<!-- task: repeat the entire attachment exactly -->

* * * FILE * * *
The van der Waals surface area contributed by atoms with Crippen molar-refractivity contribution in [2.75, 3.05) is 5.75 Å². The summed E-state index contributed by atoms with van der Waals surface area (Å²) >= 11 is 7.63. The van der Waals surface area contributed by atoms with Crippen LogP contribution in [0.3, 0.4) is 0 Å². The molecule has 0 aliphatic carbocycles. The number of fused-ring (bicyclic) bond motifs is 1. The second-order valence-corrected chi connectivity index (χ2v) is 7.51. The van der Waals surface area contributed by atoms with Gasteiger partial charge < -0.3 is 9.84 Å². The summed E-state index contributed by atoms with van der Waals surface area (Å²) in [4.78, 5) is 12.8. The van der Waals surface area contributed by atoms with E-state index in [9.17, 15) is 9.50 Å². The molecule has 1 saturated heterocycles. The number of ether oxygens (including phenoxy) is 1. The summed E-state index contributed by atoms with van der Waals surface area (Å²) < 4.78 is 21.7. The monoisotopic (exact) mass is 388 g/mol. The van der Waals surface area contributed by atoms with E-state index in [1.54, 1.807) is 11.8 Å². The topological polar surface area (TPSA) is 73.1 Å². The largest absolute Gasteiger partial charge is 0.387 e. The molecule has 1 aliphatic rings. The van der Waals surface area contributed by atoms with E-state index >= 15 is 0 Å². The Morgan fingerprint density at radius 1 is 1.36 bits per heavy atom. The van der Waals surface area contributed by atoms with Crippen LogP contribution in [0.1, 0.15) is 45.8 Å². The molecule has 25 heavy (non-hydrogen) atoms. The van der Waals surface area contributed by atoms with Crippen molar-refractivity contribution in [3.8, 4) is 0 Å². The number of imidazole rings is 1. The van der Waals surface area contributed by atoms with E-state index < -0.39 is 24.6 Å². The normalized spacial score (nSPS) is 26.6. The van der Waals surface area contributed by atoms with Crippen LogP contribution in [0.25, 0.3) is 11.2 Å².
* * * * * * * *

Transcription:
The van der Waals surface area contributed by atoms with Crippen molar-refractivity contribution in [2.75, 3.05) is 5.75 Å². The summed E-state index contributed by atoms with van der Waals surface area (Å²) >= 11 is 7.63. The van der Waals surface area contributed by atoms with Crippen LogP contribution in [0.3, 0.4) is 0 Å². The molecule has 0 aliphatic carbocycles. The number of fused-ring (bicyclic) bond motifs is 1. The second-order valence-corrected chi connectivity index (χ2v) is 7.51. The van der Waals surface area contributed by atoms with Gasteiger partial charge < -0.3 is 9.84 Å². The summed E-state index contributed by atoms with van der Waals surface area (Å²) in [4.78, 5) is 12.8. The van der Waals surface area contributed by atoms with E-state index in [9.17, 15) is 9.50 Å². The molecule has 1 saturated heterocycles. The number of ether oxygens (including phenoxy) is 1. The summed E-state index contributed by atoms with van der Waals surface area (Å²) < 4.78 is 21.7. The monoisotopic (exact) mass is 388 g/mol. The van der Waals surface area contributed by atoms with E-state index in [1.54, 1.807) is 11.8 Å². The topological polar surface area (TPSA) is 73.1 Å². The largest absolute Gasteiger partial charge is 0.387 e. The molecule has 1 aliphatic rings. The van der Waals surface area contributed by atoms with E-state index >= 15 is 0 Å². The Morgan fingerprint density at radius 1 is 1.36 bits per heavy atom. The van der Waals surface area contributed by atoms with Crippen LogP contribution in [0.1, 0.15) is 45.8 Å². The molecule has 25 heavy (non-hydrogen) atoms. The van der Waals surface area contributed by atoms with Crippen molar-refractivity contribution in [3.8, 4) is 0 Å². The number of imidazole rings is 1. The van der Waals surface area contributed by atoms with E-state index < -0.39 is 24.6 Å². The normalized spacial score (nSPS) is 26.6. The van der Waals surface area contributed by atoms with Crippen LogP contribution in [0.25, 0.3) is 11.2 Å².